Table 1

Clinical criteria for heart failure [3]

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In the field of AKI, consensus criteria have been proposed to define AKI severity based on urine output and changes in serum creatinine [1]. Since AKI, unlike heart failure, is asymptomatic until its most advanced stages, objective clinical and laboratory criteria rather than symptom-based criteria are needed to define severity (Table 2). Similar to heart failure, more severe AKI is associated with poorer short- and long-term outcomes, including chronic kidney disease, end-stage renal disease, and death. However, AKI as currently defined is also a heterogeneous disease, and AKI studies aiming to more thoroughly study the pathophysiology, prognosis, and outcomes of AKI subsets have been limited by our inability to define homogeneous disease subsets. Not only is it not feasible to obtain a renal biopsy on every patient with AKI, it is also unknown if these tissue samples would even allow us to classify disease adequately.

Table 2

Classification systems for heart failure (HF) and AKI

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For AKI event ascertainment, clinical adjudication by expert opinion may be superior to the use of KDIGO staging alone. The 2 approaches have been compared to diagnosis based on consensus criteria alone in a biomarker registration trial [7]. IGFBP7*TIMP2 is the only biomarker with FDA clearance to identify patients at high risk of AKI over the next 12 h [8]. For the IGFBP7*TIMP2 registration study, 3 nephrologists independently reviewed clinical data to determine whether AKI was present or absent. Standardized elements of the clinical history were abstracted for review. Importantly, as part of this process, the 3 adjudicators reviewed and discussed a series of training cases, and case report forms were refined based on the adjudicator discussion. Agreement among adjudicators was higher for non-AKI than for AKI cases (97.3 vs. 78.9%). Agreement between adjudicators (defined by the majority opinion) and KDIGO criteria was similarly higher for non-AKI than AKI cases (97.9 vs. 91.5%). With regards to biomarker levels, there was a dose-response curve between the number of experts who felt that a subject had AKI and biomarker levels. Finally, when those who had adjudicated AKI (defined by the majority opinion), but not KDIGO AKI, were compared to those who had KDIGO AKI, but not adjudicated AKI, biomarker levels were higher in those with adjudicated AKI. Thus, for studies of the association of biomarkers with AKI, adjudicated AKI appears to be a preferable outcome to the use of AKI defined based on creatinine or urine output alone.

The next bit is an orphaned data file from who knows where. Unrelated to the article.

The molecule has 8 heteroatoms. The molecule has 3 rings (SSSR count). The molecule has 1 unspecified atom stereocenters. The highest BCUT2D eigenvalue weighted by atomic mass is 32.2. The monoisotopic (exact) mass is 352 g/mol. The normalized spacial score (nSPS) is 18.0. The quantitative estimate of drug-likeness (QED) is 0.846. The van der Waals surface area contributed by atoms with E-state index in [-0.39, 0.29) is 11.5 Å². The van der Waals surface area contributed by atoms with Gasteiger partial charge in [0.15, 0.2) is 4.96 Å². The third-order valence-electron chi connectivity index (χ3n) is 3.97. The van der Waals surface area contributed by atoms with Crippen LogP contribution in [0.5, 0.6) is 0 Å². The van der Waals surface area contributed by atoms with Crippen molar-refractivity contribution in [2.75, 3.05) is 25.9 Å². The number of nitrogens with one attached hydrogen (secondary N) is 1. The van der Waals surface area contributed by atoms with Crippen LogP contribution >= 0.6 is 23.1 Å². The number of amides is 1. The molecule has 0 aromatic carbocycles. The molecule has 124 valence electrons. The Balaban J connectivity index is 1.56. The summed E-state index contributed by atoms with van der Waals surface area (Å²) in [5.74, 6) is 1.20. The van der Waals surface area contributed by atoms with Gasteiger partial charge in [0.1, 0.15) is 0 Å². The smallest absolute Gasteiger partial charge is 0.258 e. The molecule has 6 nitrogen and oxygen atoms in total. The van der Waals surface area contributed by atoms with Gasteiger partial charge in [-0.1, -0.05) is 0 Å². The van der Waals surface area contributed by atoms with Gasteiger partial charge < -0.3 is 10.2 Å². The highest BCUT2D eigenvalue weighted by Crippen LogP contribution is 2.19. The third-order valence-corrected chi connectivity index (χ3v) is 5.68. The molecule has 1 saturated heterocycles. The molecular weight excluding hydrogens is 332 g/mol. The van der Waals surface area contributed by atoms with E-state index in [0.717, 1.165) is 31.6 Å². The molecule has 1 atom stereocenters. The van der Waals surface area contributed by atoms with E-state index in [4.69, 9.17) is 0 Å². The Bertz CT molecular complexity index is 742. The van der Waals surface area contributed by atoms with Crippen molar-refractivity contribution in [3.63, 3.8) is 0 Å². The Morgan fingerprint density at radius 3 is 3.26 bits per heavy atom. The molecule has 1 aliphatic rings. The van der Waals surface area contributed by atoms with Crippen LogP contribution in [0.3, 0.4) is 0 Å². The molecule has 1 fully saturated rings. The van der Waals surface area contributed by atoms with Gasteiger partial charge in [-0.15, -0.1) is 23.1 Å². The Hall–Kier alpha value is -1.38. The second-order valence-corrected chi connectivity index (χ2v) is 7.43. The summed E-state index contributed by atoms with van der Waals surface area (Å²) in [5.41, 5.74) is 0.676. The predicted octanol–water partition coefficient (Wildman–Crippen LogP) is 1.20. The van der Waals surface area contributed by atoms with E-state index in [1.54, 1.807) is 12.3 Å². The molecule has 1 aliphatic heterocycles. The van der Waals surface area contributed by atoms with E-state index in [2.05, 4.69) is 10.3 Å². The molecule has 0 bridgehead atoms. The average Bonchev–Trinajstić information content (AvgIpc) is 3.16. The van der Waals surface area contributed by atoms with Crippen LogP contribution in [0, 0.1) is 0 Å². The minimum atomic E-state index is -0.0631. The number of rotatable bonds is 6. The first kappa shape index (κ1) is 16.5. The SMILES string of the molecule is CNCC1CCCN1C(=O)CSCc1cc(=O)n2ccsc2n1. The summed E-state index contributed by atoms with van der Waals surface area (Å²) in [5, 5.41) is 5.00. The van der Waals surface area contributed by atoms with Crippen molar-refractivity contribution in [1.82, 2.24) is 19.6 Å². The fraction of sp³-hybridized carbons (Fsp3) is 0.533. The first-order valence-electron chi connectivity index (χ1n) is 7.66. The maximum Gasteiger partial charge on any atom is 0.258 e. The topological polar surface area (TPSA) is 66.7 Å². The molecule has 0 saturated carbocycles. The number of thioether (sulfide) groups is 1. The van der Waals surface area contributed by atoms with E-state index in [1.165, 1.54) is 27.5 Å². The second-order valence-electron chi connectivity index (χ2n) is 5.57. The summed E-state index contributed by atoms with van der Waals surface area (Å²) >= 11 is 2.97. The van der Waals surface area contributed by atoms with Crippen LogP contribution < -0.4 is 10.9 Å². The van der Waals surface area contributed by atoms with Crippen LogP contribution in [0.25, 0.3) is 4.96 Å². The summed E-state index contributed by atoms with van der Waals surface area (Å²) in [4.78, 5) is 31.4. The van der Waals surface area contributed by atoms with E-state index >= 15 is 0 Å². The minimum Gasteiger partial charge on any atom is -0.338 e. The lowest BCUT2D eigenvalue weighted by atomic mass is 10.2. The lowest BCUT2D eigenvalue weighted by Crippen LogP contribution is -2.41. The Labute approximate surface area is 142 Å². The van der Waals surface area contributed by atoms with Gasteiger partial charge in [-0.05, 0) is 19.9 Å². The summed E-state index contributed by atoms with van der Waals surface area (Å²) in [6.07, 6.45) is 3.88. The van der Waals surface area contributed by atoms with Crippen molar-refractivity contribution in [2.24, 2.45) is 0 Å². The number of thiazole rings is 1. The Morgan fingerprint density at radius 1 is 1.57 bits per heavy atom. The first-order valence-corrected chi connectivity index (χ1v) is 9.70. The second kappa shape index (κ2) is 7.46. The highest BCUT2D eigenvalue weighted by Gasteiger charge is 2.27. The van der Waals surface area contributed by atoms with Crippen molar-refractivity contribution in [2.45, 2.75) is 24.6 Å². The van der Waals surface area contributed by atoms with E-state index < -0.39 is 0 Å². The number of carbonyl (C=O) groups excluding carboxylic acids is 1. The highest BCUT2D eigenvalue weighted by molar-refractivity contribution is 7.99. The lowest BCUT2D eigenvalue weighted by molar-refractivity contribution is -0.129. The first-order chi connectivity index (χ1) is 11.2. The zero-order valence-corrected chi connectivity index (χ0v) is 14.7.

However, if criteria to define disease subtypes are not clearly present or definable, adjudication can pose major challenges. This is highlighted by a biomarker study from TRIBE-AKI, a cohort of patients undergoing coronary artery bypass grafting [9]. Three nephrologists were asked to determine if patients had prerenal azotemia or ATN. Full consensus was achieved only for 19% of cases, and there was significant variation between adjudicators. While one adjudicator considered 13.4% of the cases to be pre-renal azotemia and 73.2% of the cases to be ATN, another adjudicator considered 58.2% of cases to be prerenal azotemia and 58.2% to be ATN (with the rest indeterminate). Consequently, differences between biomarker levels in these diseases were modest at best. Thus, for studies that focus on AKI subtypes, standardized criteria for disease adjudication should be considered, and at present, it is harder to adjudicate disease subtypes than the presence/absence of disease. In the future, biomarkers may help better define some of these disease subtypes.